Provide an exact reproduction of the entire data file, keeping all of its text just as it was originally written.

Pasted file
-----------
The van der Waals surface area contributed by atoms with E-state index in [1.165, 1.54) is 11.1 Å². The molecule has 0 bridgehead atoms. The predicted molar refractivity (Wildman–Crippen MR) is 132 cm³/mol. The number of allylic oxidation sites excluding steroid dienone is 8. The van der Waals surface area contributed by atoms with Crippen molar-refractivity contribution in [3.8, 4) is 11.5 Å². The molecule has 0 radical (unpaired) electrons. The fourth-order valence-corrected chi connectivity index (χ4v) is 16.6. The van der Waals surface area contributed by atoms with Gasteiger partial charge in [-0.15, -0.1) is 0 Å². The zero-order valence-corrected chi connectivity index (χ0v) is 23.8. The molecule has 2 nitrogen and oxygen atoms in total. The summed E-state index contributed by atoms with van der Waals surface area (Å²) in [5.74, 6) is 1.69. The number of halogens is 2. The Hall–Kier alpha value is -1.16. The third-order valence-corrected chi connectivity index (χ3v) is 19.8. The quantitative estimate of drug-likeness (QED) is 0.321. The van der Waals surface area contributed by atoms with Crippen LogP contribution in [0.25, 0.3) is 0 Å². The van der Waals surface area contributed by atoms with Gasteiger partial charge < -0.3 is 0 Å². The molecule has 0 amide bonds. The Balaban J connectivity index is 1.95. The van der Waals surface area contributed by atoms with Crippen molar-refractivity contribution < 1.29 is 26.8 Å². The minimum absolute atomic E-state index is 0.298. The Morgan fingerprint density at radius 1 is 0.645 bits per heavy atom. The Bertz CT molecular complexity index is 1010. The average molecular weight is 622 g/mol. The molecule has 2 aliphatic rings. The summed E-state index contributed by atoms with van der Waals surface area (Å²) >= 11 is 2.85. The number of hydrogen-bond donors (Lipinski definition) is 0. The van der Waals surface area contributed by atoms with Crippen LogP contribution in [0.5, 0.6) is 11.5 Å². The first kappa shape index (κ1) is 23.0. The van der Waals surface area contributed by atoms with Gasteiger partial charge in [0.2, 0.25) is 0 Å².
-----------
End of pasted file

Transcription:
The van der Waals surface area contributed by atoms with E-state index in [1.165, 1.54) is 11.1 Å². The molecule has 0 bridgehead atoms. The predicted molar refractivity (Wildman–Crippen MR) is 132 cm³/mol. The number of allylic oxidation sites excluding steroid dienone is 8. The van der Waals surface area contributed by atoms with Crippen molar-refractivity contribution in [3.8, 4) is 11.5 Å². The molecule has 0 radical (unpaired) electrons. The fourth-order valence-corrected chi connectivity index (χ4v) is 16.6. The van der Waals surface area contributed by atoms with Gasteiger partial charge in [-0.15, -0.1) is 0 Å². The zero-order valence-corrected chi connectivity index (χ0v) is 23.8. The molecule has 2 nitrogen and oxygen atoms in total. The summed E-state index contributed by atoms with van der Waals surface area (Å²) in [5.74, 6) is 1.69. The number of halogens is 2. The Hall–Kier alpha value is -1.16. The third-order valence-corrected chi connectivity index (χ3v) is 19.8. The quantitative estimate of drug-likeness (QED) is 0.321. The van der Waals surface area contributed by atoms with Crippen LogP contribution in [0.25, 0.3) is 0 Å². The van der Waals surface area contributed by atoms with Gasteiger partial charge < -0.3 is 0 Å². The molecule has 0 amide bonds. The Balaban J connectivity index is 1.95. The van der Waals surface area contributed by atoms with Crippen molar-refractivity contribution < 1.29 is 26.8 Å². The minimum absolute atomic E-state index is 0.298. The Morgan fingerprint density at radius 1 is 0.645 bits per heavy atom. The Bertz CT molecular complexity index is 1010. The average molecular weight is 622 g/mol. The molecule has 2 aliphatic rings. The summed E-state index contributed by atoms with van der Waals surface area (Å²) >= 11 is 2.85. The number of hydrogen-bond donors (Lipinski definition) is 0. The van der Waals surface area contributed by atoms with Crippen LogP contribution in [0.5, 0.6) is 11.5 Å². The first kappa shape index (κ1) is 23.0. The van der Waals surface area contributed by atoms with Gasteiger partial charge in [0.2, 0.25) is 0 Å².